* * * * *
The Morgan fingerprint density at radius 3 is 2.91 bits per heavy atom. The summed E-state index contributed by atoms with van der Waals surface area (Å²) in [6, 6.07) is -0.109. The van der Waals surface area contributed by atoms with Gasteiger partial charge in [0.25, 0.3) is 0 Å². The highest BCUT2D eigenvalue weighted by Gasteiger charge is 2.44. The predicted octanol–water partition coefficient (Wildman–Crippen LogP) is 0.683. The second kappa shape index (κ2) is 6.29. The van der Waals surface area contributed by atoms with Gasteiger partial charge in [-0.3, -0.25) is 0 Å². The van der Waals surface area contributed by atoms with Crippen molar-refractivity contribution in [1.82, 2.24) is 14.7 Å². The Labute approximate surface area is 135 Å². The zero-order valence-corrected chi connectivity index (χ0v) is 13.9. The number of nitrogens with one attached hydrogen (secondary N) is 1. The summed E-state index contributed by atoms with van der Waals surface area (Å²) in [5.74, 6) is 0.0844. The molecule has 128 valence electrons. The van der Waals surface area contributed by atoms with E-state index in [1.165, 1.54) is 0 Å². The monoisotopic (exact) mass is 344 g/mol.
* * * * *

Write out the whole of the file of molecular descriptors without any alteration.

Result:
The Morgan fingerprint density at radius 3 is 2.91 bits per heavy atom. The summed E-state index contributed by atoms with van der Waals surface area (Å²) in [6, 6.07) is -0.109. The van der Waals surface area contributed by atoms with Gasteiger partial charge in [0.25, 0.3) is 0 Å². The highest BCUT2D eigenvalue weighted by Gasteiger charge is 2.44. The predicted octanol–water partition coefficient (Wildman–Crippen LogP) is 0.683. The second kappa shape index (κ2) is 6.29. The van der Waals surface area contributed by atoms with Gasteiger partial charge in [-0.3, -0.25) is 0 Å². The van der Waals surface area contributed by atoms with Crippen molar-refractivity contribution in [1.82, 2.24) is 14.7 Å². The Labute approximate surface area is 135 Å². The zero-order valence-corrected chi connectivity index (χ0v) is 13.9. The number of nitrogens with one attached hydrogen (secondary N) is 1. The summed E-state index contributed by atoms with van der Waals surface area (Å²) in [5.74, 6) is 0.0844. The molecule has 128 valence electrons. The van der Waals surface area contributed by atoms with E-state index in [1.165, 1.54) is 0 Å². The monoisotopic (exact) mass is 344 g/mol.